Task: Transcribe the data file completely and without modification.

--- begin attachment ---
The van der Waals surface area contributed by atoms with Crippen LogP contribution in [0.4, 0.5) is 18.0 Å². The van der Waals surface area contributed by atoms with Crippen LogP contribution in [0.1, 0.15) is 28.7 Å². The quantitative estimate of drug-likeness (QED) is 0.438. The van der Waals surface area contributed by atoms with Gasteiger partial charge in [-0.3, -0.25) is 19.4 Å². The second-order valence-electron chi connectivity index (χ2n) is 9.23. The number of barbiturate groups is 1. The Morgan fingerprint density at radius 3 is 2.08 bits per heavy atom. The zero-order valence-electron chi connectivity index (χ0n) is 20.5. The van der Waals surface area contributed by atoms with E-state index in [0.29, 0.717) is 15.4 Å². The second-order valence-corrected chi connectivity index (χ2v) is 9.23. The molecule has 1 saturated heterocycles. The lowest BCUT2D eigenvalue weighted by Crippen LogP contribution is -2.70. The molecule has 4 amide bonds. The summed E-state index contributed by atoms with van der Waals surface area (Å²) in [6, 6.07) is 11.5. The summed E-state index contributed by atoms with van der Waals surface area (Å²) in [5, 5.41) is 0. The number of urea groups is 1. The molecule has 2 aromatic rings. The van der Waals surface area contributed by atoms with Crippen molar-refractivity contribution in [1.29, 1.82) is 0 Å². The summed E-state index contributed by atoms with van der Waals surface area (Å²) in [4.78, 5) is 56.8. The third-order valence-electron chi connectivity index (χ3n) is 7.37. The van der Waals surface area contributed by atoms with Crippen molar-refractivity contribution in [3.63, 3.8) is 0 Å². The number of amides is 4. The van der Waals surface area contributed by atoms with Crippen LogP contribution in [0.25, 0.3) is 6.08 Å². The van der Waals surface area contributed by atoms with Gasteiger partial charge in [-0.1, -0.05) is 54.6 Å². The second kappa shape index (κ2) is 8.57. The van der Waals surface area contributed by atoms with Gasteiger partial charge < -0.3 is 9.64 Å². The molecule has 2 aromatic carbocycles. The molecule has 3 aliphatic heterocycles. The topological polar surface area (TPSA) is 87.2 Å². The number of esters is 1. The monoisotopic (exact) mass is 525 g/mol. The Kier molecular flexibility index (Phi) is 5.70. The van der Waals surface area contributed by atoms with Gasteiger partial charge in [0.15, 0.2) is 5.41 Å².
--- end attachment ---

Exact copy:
The van der Waals surface area contributed by atoms with Crippen LogP contribution in [0.4, 0.5) is 18.0 Å². The van der Waals surface area contributed by atoms with Crippen LogP contribution in [0.1, 0.15) is 28.7 Å². The quantitative estimate of drug-likeness (QED) is 0.438. The van der Waals surface area contributed by atoms with Gasteiger partial charge in [-0.3, -0.25) is 19.4 Å². The second-order valence-electron chi connectivity index (χ2n) is 9.23. The number of barbiturate groups is 1. The Morgan fingerprint density at radius 3 is 2.08 bits per heavy atom. The zero-order valence-electron chi connectivity index (χ0n) is 20.5. The van der Waals surface area contributed by atoms with E-state index in [0.29, 0.717) is 15.4 Å². The second-order valence-corrected chi connectivity index (χ2v) is 9.23. The molecule has 1 saturated heterocycles. The lowest BCUT2D eigenvalue weighted by Crippen LogP contribution is -2.70. The molecule has 4 amide bonds. The summed E-state index contributed by atoms with van der Waals surface area (Å²) in [6, 6.07) is 11.5. The summed E-state index contributed by atoms with van der Waals surface area (Å²) in [5, 5.41) is 0. The number of urea groups is 1. The molecule has 2 aromatic rings. The van der Waals surface area contributed by atoms with Crippen molar-refractivity contribution in [1.29, 1.82) is 0 Å². The summed E-state index contributed by atoms with van der Waals surface area (Å²) in [4.78, 5) is 56.8. The third-order valence-electron chi connectivity index (χ3n) is 7.37. The van der Waals surface area contributed by atoms with Crippen molar-refractivity contribution in [3.63, 3.8) is 0 Å². The number of amides is 4. The van der Waals surface area contributed by atoms with Crippen LogP contribution in [0.25, 0.3) is 6.08 Å². The van der Waals surface area contributed by atoms with Gasteiger partial charge in [-0.1, -0.05) is 54.6 Å². The second kappa shape index (κ2) is 8.57. The van der Waals surface area contributed by atoms with Gasteiger partial charge < -0.3 is 9.64 Å². The molecule has 2 aromatic carbocycles. The molecule has 3 aliphatic heterocycles. The topological polar surface area (TPSA) is 87.2 Å². The number of esters is 1. The monoisotopic (exact) mass is 525 g/mol. The Kier molecular flexibility index (Phi) is 5.70. The van der Waals surface area contributed by atoms with Gasteiger partial charge in [0.15, 0.2) is 5.41 Å².